Think about the blood vessels in your brain like streets in a growing and changing city. The blood vessels are critical to the movement of necessary nutrients to brain cells and the removal of undesirable toxins and waste products. In the city, the thoroughfares (arteries) move large volumes of traffic whereas the small side streets (capillaries) are able to penetrate deep into neighbourhoods. Arteries and capillaries are the streets of the brain and make sure blood flows to the energy-consuming brain cells in every nook and cranny.
For the brain challenged by trauma, infection, stroke, dementia, Parkinson’s, multiple sclerosis and other disorders, density and quality of blood vessels is critical. Fortunately, the brain has the ability to modify its own blood vessel network just like the city can respond to growth of new suburbs by widening and building new streets. Angiogenesis is the sprouting of new capillaries from preexisting blood vessels while arteriogenesis is the increase in diameter of collateral (neighbouring) vessels in response to blockages in vessels that are the main suppliers of an area of tissue.
Most of what I am discussing here is reviewed exceptionally well by Ergul and group from University of Georgia in the journal Stroke (2012) and Schmidt and colleagues from Charité University Medicine Berlin, Germany in the journal Cerebrovascular Diseases (2013). So for more detail read those. I will focus on angiogenesis since it is believed to be the primary method of growing new blood vessels in the brain.
So why is angiogenesis important? Angiogenesis increases blood flow to brain tissue which is especially important after a stroke or other injury to the brain. This has three beneficial effects 1. Improving the survival of vulnerable cells in the boundary zone around the damaged area, 2. Removing debris and unwanted chemicals and enzymes from the area and, 3. Creating an environment ripe for growth of new synapses and neurons (neuroplasticity). (Read my previous posts on Neuroplasticity for background)
Exercise and Physical Therapy-induced Angiogenesis
What we know from animal studies is that exercise before a stroke, builds tolerance to brain ischemia (is-key-me-ya: lack of blood supply to a region of the brain). Animals engaging in regular moderate exercise before a stroke have less damage and better recovery than inactive animals. After a stroke or brain injury, exercise (and physical therapy) stimulates angiogenesis and improves physical and cognitive functioning.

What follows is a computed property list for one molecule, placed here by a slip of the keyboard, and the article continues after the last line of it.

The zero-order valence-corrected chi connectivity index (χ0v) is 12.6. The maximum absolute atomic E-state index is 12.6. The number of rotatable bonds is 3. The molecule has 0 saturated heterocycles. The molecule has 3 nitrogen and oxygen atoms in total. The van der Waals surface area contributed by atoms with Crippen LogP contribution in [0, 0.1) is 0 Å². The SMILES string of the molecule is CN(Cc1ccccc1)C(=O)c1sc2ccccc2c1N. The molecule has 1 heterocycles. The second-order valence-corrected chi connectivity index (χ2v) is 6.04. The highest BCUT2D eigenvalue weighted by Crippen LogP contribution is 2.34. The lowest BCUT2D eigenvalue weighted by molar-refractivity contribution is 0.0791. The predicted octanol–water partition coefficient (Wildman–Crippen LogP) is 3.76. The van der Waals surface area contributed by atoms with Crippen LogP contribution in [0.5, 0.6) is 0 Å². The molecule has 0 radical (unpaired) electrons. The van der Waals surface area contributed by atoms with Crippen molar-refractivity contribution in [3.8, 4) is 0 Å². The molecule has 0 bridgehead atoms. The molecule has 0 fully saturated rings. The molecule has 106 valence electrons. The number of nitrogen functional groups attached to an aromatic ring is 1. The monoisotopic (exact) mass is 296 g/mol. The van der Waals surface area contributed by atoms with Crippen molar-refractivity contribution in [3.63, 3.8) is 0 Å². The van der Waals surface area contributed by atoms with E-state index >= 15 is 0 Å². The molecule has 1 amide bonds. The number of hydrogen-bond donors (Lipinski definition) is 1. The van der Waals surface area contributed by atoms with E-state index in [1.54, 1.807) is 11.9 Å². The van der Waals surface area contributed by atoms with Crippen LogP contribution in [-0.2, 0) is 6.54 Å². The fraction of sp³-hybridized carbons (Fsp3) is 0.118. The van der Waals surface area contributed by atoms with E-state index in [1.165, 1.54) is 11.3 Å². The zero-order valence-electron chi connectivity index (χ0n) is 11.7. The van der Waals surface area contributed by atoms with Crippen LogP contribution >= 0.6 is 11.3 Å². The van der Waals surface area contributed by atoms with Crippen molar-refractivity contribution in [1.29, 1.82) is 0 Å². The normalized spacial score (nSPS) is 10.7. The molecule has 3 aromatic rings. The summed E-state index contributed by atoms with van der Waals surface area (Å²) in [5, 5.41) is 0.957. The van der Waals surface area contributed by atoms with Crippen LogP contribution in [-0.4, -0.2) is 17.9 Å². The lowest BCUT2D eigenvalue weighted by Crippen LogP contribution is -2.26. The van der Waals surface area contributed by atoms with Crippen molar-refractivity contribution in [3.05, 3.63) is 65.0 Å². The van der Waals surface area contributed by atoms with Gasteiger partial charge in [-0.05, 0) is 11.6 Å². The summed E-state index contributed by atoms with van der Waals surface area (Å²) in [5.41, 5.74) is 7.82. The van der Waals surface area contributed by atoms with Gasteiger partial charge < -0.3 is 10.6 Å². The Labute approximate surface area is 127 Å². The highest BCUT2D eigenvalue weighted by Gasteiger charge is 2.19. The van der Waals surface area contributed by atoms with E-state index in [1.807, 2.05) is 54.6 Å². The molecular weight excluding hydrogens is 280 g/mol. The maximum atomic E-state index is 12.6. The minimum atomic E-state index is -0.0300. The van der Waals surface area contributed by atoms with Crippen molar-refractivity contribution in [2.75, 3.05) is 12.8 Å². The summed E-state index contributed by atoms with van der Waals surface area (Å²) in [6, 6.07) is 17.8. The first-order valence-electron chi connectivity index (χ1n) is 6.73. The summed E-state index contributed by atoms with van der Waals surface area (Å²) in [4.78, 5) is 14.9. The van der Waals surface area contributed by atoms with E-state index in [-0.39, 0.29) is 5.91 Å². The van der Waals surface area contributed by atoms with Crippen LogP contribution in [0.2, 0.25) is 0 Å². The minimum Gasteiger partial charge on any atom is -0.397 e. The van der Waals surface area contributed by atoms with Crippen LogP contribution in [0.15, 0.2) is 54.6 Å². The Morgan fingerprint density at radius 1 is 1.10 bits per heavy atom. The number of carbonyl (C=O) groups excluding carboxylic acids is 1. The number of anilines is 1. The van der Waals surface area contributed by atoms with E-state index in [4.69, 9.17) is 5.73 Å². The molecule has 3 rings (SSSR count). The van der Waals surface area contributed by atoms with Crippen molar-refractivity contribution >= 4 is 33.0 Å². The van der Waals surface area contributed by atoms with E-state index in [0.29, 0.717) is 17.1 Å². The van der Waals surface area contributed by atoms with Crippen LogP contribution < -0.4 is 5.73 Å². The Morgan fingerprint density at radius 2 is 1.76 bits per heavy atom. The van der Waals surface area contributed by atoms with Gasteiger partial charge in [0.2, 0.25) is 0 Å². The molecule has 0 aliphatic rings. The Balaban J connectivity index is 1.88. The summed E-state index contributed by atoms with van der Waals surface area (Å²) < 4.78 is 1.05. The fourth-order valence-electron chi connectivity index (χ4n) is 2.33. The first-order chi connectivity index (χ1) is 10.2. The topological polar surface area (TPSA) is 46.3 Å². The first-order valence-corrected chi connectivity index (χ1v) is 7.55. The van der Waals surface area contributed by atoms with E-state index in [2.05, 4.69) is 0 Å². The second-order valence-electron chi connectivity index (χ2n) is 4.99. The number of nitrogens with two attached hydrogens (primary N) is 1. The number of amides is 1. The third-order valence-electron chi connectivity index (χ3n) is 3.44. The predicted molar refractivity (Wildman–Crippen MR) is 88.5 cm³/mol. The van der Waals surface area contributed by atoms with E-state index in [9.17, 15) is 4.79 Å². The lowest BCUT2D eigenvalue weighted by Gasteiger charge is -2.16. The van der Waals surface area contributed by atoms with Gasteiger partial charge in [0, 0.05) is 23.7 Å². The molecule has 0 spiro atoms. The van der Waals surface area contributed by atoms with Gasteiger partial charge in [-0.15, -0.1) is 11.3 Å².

So how much exercise is required to induce angiogenesis? My colleagues and I have just completed a review of studies examining the effects of exercise on angiogenesis after stroke. Of the 6 studies we examined, all were in animal models of stroke (no human studies) and they all used forced wheel or treadmill running. The studies showed that two weeks of daily, moderate to high intensity exercise (walking or running) beginning 1-3 days following stroke resulted in increased markers of angiogenesis. Although this is exciting, it is difficult to translate to the real world setting. First of all, the strokes in animals are very small, sometimes only a few mm. wide, not at all like stroke rehabilitation in humans. Furthermore, it is not practical to ask stroke patients to walk on a treadmill one or two days after stroke. Most are very ill and sometimes not able to sit up, let alone walk on a treadmill. Clearly the timeline in animals after stroke and in humans is very different, but how different we don’t know. A reasonable approach is to make sure aerobic training is included in the rehabilitation process. For the physiotherapist, begin building tolerance to exercise and get the heart rate above baseline gradually increasing intensity each day. Set goals and try to get family members involved. When the patient is able to walk with help, start using your gym equipment (arm ergometer, recumbent bike, etc) adapting them to support the hemiplegic side as necessary. For the patient and family, try not to spend too much time in bed but if you are there, do your exercises (bridging, lifting your legs and so on). Find out from your therapist how intense you should be training and get help to set up a program. Ask for times you can go to the physio gym to do your aerobic workout.